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:. . The Balkans:. . Kosovo

At the time of this writing, Kosovo is in incredible turmoil. Tens of thousands of its Albanian inhabitants are being driven out of the country every day. Estimates are that 400,000 were "ethnically cleansed" by Serbs in March and April of 1999. Kosovo's neighbors, Macedonia and Albania, are flooded with refugees. NATO has intervened on behalf of the Kosovars and is bombing Serbia in an attempt to force President Milosevic to stop attacking his own population. A huge international relief effort is underway to help the refugees, but still, one can say that a nightmare in humanitarian and military affairs is emerging in and around Kosovo at this time. NATO is intervening to stop genocide in Kosovo and to prevent the conflict from spreading. So far, President Milosevic has firmly maintained his grip on power in rump Yugoslavia, and refugees are continuing to flood out of Kosovo. NATO air strikes have been unable to halt the campaign of forced expulsion and genocide by Serbian military and militia forces. Photo courtesy of UNHCR Media and Public Affairs Unit (R. LeMoyne)

Since Kosovar resistance to Serbian rule has now been broken, with the Kosovo Liberation Army (KLA) in headlong retreat with the civilian refugees, much of the region's fate depends on the NATO and eventually UN response to the actions of the Serbian government.

It is unlikely that the Serbs will be allowed to maintain their control over a Kosovo forcibly emptied of hundreds of thousands of Albanians. The strain on neighboring countries, as well as the fear of establishing a bad precedent, will encourage NATO to continue acting decisively. Two other scenarios are more likely. The international community will return the Kosovars to their land and the region will then receive either autonomy (limited home rule) from the Serbian government, or the region will be separated from Serbia. In the latter case, the likelihood is strong that Kosovo would no longer remain an independent state. It would probably carry out enosis, the process of secession and reattachment to the ethnic homeland, and join the neighboring country of Albania, a senario which would no doubt enrage Serbians and leave a major plank of their national program unfulfilled.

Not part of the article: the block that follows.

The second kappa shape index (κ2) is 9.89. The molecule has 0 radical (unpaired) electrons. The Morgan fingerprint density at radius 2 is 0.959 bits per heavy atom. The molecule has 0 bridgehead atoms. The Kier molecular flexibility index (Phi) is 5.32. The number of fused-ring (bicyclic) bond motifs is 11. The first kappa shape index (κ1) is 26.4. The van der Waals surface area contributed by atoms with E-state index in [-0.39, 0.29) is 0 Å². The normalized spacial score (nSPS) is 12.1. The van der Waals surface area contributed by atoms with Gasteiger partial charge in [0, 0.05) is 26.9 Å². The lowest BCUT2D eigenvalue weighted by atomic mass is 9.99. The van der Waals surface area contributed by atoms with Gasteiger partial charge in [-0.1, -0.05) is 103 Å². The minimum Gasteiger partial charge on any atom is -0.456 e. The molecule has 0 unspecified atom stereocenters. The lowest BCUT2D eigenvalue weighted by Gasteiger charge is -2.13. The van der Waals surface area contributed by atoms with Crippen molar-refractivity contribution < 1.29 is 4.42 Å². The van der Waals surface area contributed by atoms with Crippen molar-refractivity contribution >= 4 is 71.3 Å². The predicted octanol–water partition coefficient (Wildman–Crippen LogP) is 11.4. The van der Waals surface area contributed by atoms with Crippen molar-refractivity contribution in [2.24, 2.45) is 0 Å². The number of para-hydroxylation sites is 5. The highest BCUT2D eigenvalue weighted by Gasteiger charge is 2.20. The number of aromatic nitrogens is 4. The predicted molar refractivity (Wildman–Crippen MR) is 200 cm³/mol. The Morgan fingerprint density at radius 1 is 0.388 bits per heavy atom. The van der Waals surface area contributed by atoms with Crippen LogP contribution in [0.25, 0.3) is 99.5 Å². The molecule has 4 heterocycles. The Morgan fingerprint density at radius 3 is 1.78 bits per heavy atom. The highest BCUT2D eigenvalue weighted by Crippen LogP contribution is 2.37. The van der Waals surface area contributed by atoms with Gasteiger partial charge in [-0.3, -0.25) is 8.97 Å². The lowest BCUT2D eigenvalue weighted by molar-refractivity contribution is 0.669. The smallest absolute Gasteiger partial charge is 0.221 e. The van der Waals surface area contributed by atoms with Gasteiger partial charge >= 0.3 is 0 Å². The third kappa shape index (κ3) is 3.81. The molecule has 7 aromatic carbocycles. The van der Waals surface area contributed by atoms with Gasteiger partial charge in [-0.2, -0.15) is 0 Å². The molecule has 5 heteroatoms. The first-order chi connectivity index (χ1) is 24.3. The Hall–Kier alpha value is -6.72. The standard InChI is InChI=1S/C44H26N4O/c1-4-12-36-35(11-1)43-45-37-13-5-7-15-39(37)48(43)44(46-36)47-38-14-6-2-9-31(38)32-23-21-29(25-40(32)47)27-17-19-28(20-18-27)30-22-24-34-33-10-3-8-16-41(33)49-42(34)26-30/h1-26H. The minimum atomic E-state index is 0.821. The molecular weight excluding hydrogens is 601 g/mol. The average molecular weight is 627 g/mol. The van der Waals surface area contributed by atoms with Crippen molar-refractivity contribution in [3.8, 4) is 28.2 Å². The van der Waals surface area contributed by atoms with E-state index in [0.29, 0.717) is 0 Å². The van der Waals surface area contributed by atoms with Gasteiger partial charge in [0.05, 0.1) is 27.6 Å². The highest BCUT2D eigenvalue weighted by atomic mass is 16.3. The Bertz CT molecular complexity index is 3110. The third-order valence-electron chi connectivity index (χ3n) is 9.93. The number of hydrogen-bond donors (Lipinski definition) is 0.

The current NATO intervention in Kosovo will be of great interest to diplomats and scholars in the future. It represents the Alliance's first intervention in the internal affairs of a nonmember country. What is more, the Allied bombing campaign on behalf of the Kosovars was carried out without UN approval. These facts make it very different for the combined UN-NATO efforts in Bosnia. Does this represent a de facto redefinition of sovereignty, at least in Europe? Is the power of the UN being eclipsed? Might this interventionist precedent be used to put pressure on other countries, such as Russia and China,  which have separatist-minded regions? Or was NATO simply acting to stop genocide in a place that was accessible to NATO power? Does this mean the world has truly learned a lesson from the World War II Holocaust? Or was the U.S.-led intervention occasioned primarily by the desire to stop this local conflict from becoming a regional one that could involve the NATO allies Greece and Turkey? Photo courtesy of UNHCR Media and Public Affairs Unit (R. LeMoyne)


Why Are There "Ethnic Albanians" in Kosovo?..| Who Are the Serbs?..|..History of Kosovo to 1918..|..Kosovo within Yugoslavia..|..Kosovo and Its Neighbors..|..Issues Affecting the Future of Kosovo..|..Kosovo Today

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